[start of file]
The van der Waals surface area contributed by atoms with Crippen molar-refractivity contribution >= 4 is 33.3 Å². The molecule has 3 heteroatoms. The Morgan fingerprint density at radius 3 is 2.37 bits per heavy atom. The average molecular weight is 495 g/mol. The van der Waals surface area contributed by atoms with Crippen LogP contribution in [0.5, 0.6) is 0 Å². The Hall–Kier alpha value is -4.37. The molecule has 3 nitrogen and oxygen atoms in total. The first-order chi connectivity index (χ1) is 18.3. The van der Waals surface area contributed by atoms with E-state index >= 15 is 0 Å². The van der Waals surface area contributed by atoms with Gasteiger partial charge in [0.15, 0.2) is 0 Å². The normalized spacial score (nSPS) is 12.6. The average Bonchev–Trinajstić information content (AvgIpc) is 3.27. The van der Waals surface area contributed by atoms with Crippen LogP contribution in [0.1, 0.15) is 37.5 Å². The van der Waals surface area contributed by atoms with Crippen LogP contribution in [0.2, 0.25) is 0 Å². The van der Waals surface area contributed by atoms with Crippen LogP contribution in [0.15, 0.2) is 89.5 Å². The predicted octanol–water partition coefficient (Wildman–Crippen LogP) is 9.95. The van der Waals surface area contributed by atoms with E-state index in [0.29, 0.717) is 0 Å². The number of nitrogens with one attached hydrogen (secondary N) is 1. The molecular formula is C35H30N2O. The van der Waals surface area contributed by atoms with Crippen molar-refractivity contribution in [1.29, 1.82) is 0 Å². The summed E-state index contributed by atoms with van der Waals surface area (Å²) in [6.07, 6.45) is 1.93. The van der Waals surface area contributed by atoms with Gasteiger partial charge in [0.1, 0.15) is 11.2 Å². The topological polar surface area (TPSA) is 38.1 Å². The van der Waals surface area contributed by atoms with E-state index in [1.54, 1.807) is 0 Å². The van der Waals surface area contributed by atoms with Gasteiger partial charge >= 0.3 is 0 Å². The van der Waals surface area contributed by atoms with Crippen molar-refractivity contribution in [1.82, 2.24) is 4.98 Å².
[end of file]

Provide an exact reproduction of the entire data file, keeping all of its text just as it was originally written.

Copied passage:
The van der Waals surface area contributed by atoms with Crippen molar-refractivity contribution >= 4 is 33.3 Å². The molecule has 3 heteroatoms. The Morgan fingerprint density at radius 3 is 2.37 bits per heavy atom. The average molecular weight is 495 g/mol. The van der Waals surface area contributed by atoms with Crippen LogP contribution in [0.5, 0.6) is 0 Å². The Hall–Kier alpha value is -4.37. The molecule has 3 nitrogen and oxygen atoms in total. The first-order chi connectivity index (χ1) is 18.3. The van der Waals surface area contributed by atoms with E-state index >= 15 is 0 Å². The van der Waals surface area contributed by atoms with Gasteiger partial charge in [0.15, 0.2) is 0 Å². The normalized spacial score (nSPS) is 12.6. The average Bonchev–Trinajstić information content (AvgIpc) is 3.27. The van der Waals surface area contributed by atoms with Crippen LogP contribution in [0.1, 0.15) is 37.5 Å². The van der Waals surface area contributed by atoms with Crippen LogP contribution in [0.2, 0.25) is 0 Å². The van der Waals surface area contributed by atoms with Crippen LogP contribution in [0.15, 0.2) is 89.5 Å². The predicted octanol–water partition coefficient (Wildman–Crippen LogP) is 9.95. The van der Waals surface area contributed by atoms with E-state index in [0.29, 0.717) is 0 Å². The number of nitrogens with one attached hydrogen (secondary N) is 1. The molecular formula is C35H30N2O. The van der Waals surface area contributed by atoms with Crippen molar-refractivity contribution in [1.29, 1.82) is 0 Å². The summed E-state index contributed by atoms with van der Waals surface area (Å²) in [6.07, 6.45) is 1.93. The van der Waals surface area contributed by atoms with Gasteiger partial charge in [0.1, 0.15) is 11.2 Å². The topological polar surface area (TPSA) is 38.1 Å². The van der Waals surface area contributed by atoms with E-state index in [1.54, 1.807) is 0 Å². The van der Waals surface area contributed by atoms with Gasteiger partial charge >= 0.3 is 0 Å². The van der Waals surface area contributed by atoms with Crippen molar-refractivity contribution in [1.82, 2.24) is 4.98 Å².